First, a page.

Open the bag and let it sit at room temperature for two-ish hours to proof. When it's time to bake, cut open the bag and sprinkle the dough with as much flour as necessary to keep the dough from sticking to everything so you can [attempt to] shape the dough into a ball. Place the ball on a parchment-lined sheet pan and preheat the oven to 450F. When the oven's hot, dust the dough with a bit more flour, slash the top a couple of times with a serrated knife and bake for 25-30 minutes. Let the loaf cool at least 15 minutes before slicing with a serrated knife.

    … and, if you're not able to bake the same day:

    After the initial two-hour proof, close the bag except for the last inch and put it in the fridge. The dough should easily keep for another 3-5 days. When it's time to bake, after shaping and placing the ball o' dough on the parchment, let it rest at room temperature for an hour before firing up the oven.


    • This style of bread making is probably the reason I started baking bread in the first place. If this oft-cited New York Times piece on no-knead bread piques your interest in simple home-baked bread, I would emphatically recommend Artisan Bread in Five Minutes a Day.
    • This type of dough is referred to by the professionals as a high-hydration dough. This is a dough that is very sticky, especially at room temperature. When it's time to assemble that glutinous mass into something that looks like a ball, don't be stingy with that flour. Dust with as much as it takes to keep the dough from sticking until you can slap it down on the parchment.
    • You could also bake this on a baking stone if you've got one. Although a cornmealed pizza peel is the standard method to get a loaf to the stone, you'll probably be a'ight just putting the dough-laden parchment directly on the stone. 
    • About that parchment - It ain't wax paper. This is paper that's been impregnated with silicone so it can withstand high oven temperatures. If you didn't know the difference before reading this, I've just saved you from making a terrible mistake.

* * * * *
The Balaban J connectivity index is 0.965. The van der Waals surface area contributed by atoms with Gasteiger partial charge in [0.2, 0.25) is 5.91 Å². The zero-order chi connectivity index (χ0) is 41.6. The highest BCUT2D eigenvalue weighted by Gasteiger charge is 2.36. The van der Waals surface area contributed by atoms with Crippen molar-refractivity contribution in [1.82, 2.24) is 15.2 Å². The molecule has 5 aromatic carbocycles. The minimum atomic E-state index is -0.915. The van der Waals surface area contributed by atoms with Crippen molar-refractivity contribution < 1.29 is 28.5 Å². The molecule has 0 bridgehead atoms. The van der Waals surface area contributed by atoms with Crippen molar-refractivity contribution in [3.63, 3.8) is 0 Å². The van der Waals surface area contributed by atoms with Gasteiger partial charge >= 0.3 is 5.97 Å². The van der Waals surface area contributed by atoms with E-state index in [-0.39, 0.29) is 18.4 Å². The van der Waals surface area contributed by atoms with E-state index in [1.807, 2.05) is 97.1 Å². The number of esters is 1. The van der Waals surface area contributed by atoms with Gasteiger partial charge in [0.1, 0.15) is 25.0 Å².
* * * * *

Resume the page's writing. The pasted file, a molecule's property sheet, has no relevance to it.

• This makes about a three-quarter pound loaf that should accompany a dinner for about three or four people. If you're feeding more, the proportions can easily be doubled, and it should all still fit comfortably in the gallon baggie.
    • There's nothing that says you gotta make this in a zip-top bag. The only reason I use the bag is to give the kids a less-messy mixing experience with a transport vessel to boot. Assuming you trust your kids to not make a mess (huh?), a bowl and spoon should work just fine (I've even found empirical evidence to back these claims).

    Results: Admittedly, part of the reason I cook with my kids is a bit selfish: I like to mess in the kitchen; you're stuck with dad; deal with it. On the other hand, my kids learn some valuable stuff, and they don't even know that it's time that I've blocked off in the daily routine as a "learning opportunity". You want to teach your kids math and science? We've got volumetric and weight measuring, and we've got microorganisms that are respiring. You need to teach reading? Labels and instructions abound. What about values? Well, we've got that covered too.  The more kids cook, the more they understand that ultimately that food has to be made. In a world where prepared food seems to be the norm, it's good for kids to know that something even as basic as bread comes from somewhere before the store (I've taken this one step further with my little one). Anyway, when the flour's settled, a kid gets to experience a finished product is tangible, damn tasty, and evoking of positive reactions from those they are closest to; and that makes for some of the finest positive reinforcement a parent can hope for.

    If y'all want to play along at home, follow this link for a kid-friendly rebus-style recipe included with the recipe proper as listed here in the post. Those squares to the left are for stickers so that the steps can be marked off as you do 'em. Kids love stickers. I don't think I could have got thru the potty training years without them.